Saturday, 29 March 2008

Candle in the wind

Tonight marked the occasion of Earth Hour in Melbourne, an event celebrated in many other cities throughout the world. Essentially, the call was for people to switch of their lights for an hour in order to demonstrate their support for the environment.
At first I thought I'd just give this topic a pass, but after reading that during Earth Hour in Tel Aviv shops were serving their customers under candlelight I thought my readers deserve to know why I think this whole Earth Hour thing is, to quote Ben Elton, just garnish. Or rather I thought I'd say why the Earth Hour came and went while I had my lights on as per usual even though I claim to be an environmentalist (to one extent or another).

First of all, there is the practical matter of whether emissions will actually be reduced because of reduced demand for electricity during Earth Hour. Now, I'm no expert on such matters, but as far as my understanding goes I suspect there will hardly be any real emission cuts: the power companies simply cannot afford turning turbines off for just one hour; these beasts are not that flexible.
Second, there is the problem that for most people "celebrating" the Earth Hour, that one measly hour will be all they would actually spare. That is, by turning their lights off for an hour, they will think they've done their share and continue with business as usual immediately afterwards. It sounds foolish, but then again the average person in the street is very much a fool about most things other than a few very specific things they deal with in their daily lives (and that includes yours truly).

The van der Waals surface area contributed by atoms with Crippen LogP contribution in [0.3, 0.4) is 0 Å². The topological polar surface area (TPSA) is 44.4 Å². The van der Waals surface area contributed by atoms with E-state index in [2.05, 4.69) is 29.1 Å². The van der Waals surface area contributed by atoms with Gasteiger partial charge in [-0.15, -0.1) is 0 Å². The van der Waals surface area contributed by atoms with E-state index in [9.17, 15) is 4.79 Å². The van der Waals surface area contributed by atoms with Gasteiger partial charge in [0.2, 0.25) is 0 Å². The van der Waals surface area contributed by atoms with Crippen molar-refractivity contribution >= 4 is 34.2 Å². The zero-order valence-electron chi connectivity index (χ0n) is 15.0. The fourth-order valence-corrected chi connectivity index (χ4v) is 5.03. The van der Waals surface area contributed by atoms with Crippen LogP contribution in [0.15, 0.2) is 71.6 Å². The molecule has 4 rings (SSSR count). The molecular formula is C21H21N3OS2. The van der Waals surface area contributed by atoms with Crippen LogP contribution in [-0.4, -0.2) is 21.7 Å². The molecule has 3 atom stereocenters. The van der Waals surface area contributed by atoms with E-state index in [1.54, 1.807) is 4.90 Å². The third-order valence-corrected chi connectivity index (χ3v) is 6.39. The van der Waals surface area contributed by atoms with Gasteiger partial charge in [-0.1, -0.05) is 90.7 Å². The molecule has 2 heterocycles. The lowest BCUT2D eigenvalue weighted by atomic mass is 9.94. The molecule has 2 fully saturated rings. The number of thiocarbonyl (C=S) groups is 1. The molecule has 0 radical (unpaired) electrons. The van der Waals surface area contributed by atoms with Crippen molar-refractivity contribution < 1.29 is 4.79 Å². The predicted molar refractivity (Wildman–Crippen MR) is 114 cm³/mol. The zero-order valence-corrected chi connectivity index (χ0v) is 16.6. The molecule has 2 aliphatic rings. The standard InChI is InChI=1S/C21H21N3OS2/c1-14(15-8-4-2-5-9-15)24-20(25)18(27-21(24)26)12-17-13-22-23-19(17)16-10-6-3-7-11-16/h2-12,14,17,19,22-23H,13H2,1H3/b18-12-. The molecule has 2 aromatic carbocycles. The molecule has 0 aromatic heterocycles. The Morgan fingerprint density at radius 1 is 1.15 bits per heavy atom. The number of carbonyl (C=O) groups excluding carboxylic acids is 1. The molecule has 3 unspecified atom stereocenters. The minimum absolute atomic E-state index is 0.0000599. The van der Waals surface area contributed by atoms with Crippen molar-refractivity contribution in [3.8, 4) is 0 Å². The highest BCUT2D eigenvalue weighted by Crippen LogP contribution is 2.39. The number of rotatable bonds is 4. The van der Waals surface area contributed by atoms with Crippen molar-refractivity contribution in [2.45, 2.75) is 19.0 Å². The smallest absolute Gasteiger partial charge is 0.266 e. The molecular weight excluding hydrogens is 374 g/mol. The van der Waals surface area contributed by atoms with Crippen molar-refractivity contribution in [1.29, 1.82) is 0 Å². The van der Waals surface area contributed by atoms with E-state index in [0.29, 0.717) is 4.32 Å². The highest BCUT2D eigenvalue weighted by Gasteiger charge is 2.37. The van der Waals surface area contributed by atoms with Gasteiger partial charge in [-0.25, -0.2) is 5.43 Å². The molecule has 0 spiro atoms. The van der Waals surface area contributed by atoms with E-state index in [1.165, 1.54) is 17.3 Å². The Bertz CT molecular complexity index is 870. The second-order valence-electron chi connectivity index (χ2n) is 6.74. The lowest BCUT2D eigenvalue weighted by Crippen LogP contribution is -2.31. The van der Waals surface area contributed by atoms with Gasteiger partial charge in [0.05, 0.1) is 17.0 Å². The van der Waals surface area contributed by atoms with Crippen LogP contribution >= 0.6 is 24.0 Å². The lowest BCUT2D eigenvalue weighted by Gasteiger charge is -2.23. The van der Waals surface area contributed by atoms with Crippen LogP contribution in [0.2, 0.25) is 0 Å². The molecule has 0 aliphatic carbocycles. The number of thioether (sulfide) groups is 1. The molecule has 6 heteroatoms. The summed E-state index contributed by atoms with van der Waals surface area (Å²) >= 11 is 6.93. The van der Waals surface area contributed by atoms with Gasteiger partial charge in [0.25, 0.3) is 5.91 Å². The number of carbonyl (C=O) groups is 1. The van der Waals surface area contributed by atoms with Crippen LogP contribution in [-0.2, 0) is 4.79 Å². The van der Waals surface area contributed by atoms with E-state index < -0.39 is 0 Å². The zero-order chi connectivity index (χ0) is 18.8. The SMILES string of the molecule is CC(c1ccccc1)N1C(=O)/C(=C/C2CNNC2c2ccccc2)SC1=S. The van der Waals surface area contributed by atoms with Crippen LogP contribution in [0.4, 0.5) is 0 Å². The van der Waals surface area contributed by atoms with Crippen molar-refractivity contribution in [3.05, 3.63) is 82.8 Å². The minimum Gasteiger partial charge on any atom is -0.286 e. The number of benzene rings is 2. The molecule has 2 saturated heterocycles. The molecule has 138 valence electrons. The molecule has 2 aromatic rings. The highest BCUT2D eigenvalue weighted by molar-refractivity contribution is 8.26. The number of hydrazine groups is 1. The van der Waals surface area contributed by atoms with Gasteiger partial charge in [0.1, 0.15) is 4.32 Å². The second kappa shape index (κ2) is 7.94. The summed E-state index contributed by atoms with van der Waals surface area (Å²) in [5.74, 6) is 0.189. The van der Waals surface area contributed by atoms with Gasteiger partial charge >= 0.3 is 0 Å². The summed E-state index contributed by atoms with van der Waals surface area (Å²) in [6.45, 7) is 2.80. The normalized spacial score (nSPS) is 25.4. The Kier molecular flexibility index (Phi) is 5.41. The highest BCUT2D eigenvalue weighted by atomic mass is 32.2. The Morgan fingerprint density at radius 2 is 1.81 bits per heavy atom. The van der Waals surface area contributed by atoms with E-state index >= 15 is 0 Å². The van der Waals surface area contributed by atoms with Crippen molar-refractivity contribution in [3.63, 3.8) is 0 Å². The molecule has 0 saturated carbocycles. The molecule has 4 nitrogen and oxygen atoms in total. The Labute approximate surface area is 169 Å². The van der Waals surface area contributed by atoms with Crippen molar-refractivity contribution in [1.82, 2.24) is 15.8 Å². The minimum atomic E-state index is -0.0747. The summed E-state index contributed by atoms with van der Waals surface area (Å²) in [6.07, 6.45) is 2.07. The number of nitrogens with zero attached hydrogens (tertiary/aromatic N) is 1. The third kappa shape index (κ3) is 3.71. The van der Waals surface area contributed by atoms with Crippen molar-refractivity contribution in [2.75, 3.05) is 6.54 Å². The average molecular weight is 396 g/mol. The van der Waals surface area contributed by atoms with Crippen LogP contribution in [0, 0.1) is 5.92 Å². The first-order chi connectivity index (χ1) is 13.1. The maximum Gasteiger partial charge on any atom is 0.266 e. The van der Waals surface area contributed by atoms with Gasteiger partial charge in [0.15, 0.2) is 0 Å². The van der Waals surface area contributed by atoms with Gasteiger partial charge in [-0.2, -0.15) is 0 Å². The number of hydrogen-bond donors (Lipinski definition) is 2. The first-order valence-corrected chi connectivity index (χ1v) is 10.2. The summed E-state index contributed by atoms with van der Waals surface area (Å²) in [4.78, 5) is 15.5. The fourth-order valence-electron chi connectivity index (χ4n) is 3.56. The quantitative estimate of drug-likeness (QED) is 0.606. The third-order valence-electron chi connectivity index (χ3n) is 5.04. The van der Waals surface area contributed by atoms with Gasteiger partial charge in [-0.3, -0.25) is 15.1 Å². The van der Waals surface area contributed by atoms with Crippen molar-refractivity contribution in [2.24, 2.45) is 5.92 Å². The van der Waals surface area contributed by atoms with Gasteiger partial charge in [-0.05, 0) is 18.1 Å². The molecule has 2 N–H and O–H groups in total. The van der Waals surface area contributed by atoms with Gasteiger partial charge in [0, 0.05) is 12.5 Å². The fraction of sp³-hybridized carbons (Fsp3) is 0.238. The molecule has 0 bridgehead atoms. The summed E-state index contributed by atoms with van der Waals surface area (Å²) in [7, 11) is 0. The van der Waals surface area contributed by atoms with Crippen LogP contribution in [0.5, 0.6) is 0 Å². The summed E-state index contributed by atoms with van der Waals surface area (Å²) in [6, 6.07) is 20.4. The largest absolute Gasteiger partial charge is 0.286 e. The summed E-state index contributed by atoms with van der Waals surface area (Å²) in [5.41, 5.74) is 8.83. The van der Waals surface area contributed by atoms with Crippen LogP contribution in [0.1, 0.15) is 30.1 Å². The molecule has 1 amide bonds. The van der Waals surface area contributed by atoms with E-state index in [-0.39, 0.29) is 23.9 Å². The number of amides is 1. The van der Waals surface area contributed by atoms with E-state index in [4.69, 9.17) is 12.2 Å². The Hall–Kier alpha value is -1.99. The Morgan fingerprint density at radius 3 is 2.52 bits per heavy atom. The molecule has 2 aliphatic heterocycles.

This may explain why some big time companies have enlisted to show their support for this Earth Hour: by pretending to do something meaningful for an hour, they're trying to divert attention from the damage they do to the environment on a regular basis. Hence why I think that this Earth Hour is not only just a case of hot air, it could actually damage the environment.
In the building I work at they put these signs saying that the building will shut its lights off during Earth Hour, with the exception of lights that are deemed necessary for security reasons. Given that Earth Hour takes place at night, when no one other than security actually works in the building, am I the only one that asks the question why they don't just turn all the lights off after hours, not just during Earth Hour but just all the time? As I said, hot air.

The biggest problem I have with the Earth Hour is, however, different. It relates to my experience as an ex-Israeli.
The Israeli calendar "celebrates" two memorial days per year: The first is the Holocaust memorial day and the second is the memorial day for Israel's fallen soldiers. Both memorial days have a very established culture for the way one is supposed to act and feel during the days: Radios play only depressing songs in Hebrew all day long, sirens do their sirening during the day and you're supposed to stand still during their "song", and in general you are not meant to do happy stuff such as go to the cinema. If you do listen to nice music in a loud enough volume that others can hear what you're listening to, or if you walk during the siren, or if you just do an activity that might be interpreted as happy in public, you're immediately labeled as a traitor of the first degree. But are you, really?